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So far David Bork has created 86 blog entries.

Collaboration: Agreement On Methods And On What “Privacy” Means

After 20 years of being friends and being familiar with each other’s work, Dr. Jaffe and I were able to use our particular strengths to help solve some thorny issues, without stepping on each other’s toes or working at cross purposes. We shared information and we innovated together because we had agreed on our methods and we understood the enormity of the need for absolute confidentiality.

Stop The Family Argument By Deciding How To Order Dinner

Everyone has heard about arguments in Family Business.  Relatives in the business are all together to make key decisions. Two are deadlocked in a toe-to-toe shout-down with one saying, “I’m right!” and the other resolutely insisting “No, I’m right!” Perhaps yet another is trying to jump in with “Look at my idea!” The meeting agenda has dissolved into a process of Ready! Fire! Aim!

There is a tried and true way to end this, and here is an example. We are a group of five colleagues working together. We need to have dinner but would like to continue our work. One colleague asks the others, “What does everyone want to eat?” Instead of naming restaurants, they listened to all comments and agreed on the following:

  1. Must be suitable to continue our conversation over dinner, so that rules out a noisy place.
  2. Must be within 3 miles radius, so we don’t lose momentum in our progress.
  3. Must be able to seat five guests at 7 p.m., since that time suits everyone present.
  4. Must have selections on the menu that will satisfy one person who is mostly vegetarian.

Notice that there is not high “ownership” for any of the criteria.  After we do a quick survey of restaurants nearby, soon one or two stand out.

The operative word is ownership. So often in family business differences are grounded in whose idea is being discussed rather than what is the idea. In the Little Red Book of Family Business it says, “An Idea doesn’t care who has it.  It (the idea) has no opinion on the bearer thereof.” It is preferable to establish the criteria and then list the range of options that might be worthy of consideration. Each option is measured against the criteria, not against who proposed the idea. By eliminating the attachment to […]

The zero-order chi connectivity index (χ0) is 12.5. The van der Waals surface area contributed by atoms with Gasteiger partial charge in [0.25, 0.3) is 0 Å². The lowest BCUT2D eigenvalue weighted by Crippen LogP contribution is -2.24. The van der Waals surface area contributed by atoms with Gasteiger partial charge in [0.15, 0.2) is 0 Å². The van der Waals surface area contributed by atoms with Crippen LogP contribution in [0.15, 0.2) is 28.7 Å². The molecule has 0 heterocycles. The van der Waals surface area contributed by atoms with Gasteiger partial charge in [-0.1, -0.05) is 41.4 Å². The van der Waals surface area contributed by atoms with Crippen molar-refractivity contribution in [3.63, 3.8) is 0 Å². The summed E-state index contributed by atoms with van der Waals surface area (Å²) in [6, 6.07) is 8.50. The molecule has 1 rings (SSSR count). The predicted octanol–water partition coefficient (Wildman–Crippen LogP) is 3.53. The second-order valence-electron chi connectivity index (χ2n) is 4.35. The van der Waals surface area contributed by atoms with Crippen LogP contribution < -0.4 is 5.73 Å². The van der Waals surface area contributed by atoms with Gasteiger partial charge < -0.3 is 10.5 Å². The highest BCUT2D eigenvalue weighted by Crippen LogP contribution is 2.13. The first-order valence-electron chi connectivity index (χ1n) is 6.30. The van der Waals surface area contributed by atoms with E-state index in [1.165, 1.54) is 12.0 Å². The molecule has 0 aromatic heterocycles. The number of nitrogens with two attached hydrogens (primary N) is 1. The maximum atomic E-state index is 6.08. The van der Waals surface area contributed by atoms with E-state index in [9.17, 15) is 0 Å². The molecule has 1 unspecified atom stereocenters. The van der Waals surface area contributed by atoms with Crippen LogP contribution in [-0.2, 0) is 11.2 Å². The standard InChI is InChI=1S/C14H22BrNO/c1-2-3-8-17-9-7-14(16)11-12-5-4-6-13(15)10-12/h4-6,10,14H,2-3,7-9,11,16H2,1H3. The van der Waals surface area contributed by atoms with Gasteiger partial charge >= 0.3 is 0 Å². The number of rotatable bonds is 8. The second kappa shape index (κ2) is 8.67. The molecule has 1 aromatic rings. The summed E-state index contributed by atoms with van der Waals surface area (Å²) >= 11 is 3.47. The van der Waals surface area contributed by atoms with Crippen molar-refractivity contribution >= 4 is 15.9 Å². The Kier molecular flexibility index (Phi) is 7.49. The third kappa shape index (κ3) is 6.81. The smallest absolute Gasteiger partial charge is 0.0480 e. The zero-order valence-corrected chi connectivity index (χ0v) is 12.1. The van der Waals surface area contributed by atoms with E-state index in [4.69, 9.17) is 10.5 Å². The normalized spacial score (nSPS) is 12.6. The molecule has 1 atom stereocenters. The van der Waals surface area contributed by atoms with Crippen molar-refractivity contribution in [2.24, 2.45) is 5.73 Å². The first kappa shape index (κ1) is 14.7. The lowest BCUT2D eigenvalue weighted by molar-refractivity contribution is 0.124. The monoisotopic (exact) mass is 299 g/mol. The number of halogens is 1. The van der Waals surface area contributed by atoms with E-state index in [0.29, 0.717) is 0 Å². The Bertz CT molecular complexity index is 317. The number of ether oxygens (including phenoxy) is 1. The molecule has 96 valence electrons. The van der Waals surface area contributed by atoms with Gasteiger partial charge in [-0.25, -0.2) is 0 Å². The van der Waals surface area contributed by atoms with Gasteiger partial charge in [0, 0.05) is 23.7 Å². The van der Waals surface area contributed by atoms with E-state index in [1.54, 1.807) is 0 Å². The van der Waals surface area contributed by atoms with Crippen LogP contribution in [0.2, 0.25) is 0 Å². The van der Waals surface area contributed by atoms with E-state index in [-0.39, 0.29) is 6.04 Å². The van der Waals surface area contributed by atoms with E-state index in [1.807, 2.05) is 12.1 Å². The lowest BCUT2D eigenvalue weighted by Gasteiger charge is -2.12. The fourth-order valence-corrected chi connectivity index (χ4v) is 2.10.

Reduce Anxiety During This Crisis For Your Family Business

Your job managing the family business did not come with a crystal ball. But now, you are getting calls and emails from family members, employees, vendors, suppliers, city officials, the local press, and never-before-heard-from stakeholders about what is going to happen to the enterprise that supports so many. Let me give you a proven solution: appoint an Ombudsman.

Boundaries Are Universal

The single most important issue in family business, above all the other important ones, is boundaries. Failure to establish and adhere to proper boundaries is the cause of more disruption than any other issue.

Boundaries: Who Does What?

There has been a lot in the news lately about “invading personal space,” and I really get why that is so important. Boundaries are a defining concept for every successful family business I’ve ever worked with, and it’s the second of my supporting pillars in my online course, Re-Imaging Relationships For Families In Business.  American poet Robert Frost noted that “good fences make good neighbors,” and I would add that good boundaries make good working relationships between family members.

In the nuclear family, usually parents and their children, or perhaps at some point just the siblings, there are relationships that have been developing since birth. Opinions about strengths and weaknesses have been forming for decades, and there are no secrets (usually) about escapades from anyone’s younger days. Normally by the time family members are working together as adults in a legacy business, they have already interacted with each other for decades within the intimacy of the family unit.

The family business must not become a metaphor for family.

Protocols must be different for work talk and family talk. The same is true for behaviors. If a bossy older sister has spent her life picking up projects abandoned by her younger brother, then she will continue to do this in the family business. This will result in the same resentment levels experienced by both siblings as this dynamic has occurred over the years. The family leader must know how to set the boundaries between sibling responsibilities,  and preferably with minimum risk to overall business progress. The leader must also know how to arbitrate when boundaries are disregarded. Perhaps that’s easier when a parent is running things, but when a sibling takes over as leader, he/she better be strong enough to insist on a) hands off someone else’s job and b) maybe job boundaries […]